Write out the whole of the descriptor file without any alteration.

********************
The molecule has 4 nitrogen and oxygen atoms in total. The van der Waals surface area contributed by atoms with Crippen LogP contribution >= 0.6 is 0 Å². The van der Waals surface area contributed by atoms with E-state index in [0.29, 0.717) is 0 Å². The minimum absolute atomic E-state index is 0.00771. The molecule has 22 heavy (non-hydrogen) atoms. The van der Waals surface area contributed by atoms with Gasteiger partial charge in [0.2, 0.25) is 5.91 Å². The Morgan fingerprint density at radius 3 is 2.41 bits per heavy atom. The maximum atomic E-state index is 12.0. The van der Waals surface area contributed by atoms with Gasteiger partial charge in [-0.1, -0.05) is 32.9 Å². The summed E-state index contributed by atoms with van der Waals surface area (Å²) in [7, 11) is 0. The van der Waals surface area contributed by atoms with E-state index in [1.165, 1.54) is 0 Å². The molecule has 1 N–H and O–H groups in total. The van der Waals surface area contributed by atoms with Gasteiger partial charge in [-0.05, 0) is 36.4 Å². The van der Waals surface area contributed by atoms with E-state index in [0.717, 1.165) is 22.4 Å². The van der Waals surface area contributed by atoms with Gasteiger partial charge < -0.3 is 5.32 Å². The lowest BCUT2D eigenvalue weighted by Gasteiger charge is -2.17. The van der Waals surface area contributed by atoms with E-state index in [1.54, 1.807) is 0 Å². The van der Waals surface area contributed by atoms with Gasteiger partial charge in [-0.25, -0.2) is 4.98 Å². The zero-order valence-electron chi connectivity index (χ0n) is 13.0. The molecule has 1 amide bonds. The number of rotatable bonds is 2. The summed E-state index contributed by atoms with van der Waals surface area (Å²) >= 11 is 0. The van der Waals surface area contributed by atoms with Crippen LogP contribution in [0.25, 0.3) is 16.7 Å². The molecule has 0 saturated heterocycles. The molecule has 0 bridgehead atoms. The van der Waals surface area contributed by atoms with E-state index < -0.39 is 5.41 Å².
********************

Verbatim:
The molecule has 4 nitrogen and oxygen atoms in total. The van der Waals surface area contributed by atoms with Crippen LogP contribution >= 0.6 is 0 Å². The van der Waals surface area contributed by atoms with E-state index in [0.29, 0.717) is 0 Å². The minimum absolute atomic E-state index is 0.00771. The molecule has 22 heavy (non-hydrogen) atoms. The van der Waals surface area contributed by atoms with Gasteiger partial charge in [0.2, 0.25) is 5.91 Å². The Morgan fingerprint density at radius 3 is 2.41 bits per heavy atom. The maximum atomic E-state index is 12.0. The van der Waals surface area contributed by atoms with Gasteiger partial charge in [-0.1, -0.05) is 32.9 Å². The summed E-state index contributed by atoms with van der Waals surface area (Å²) in [7, 11) is 0. The van der Waals surface area contributed by atoms with E-state index in [1.165, 1.54) is 0 Å². The molecule has 1 N–H and O–H groups in total. The van der Waals surface area contributed by atoms with Gasteiger partial charge in [-0.05, 0) is 36.4 Å². The van der Waals surface area contributed by atoms with E-state index in [0.717, 1.165) is 22.4 Å². The van der Waals surface area contributed by atoms with Gasteiger partial charge < -0.3 is 5.32 Å². The lowest BCUT2D eigenvalue weighted by Gasteiger charge is -2.17. The van der Waals surface area contributed by atoms with E-state index in [1.54, 1.807) is 0 Å². The van der Waals surface area contributed by atoms with Gasteiger partial charge in [-0.25, -0.2) is 4.98 Å². The zero-order valence-electron chi connectivity index (χ0n) is 13.0. The molecule has 1 amide bonds. The number of rotatable bonds is 2. The summed E-state index contributed by atoms with van der Waals surface area (Å²) >= 11 is 0. The van der Waals surface area contributed by atoms with Crippen LogP contribution in [0.25, 0.3) is 16.7 Å². The molecule has 0 saturated heterocycles. The molecule has 0 bridgehead atoms. The van der Waals surface area contributed by atoms with E-state index < -0.39 is 5.41 Å².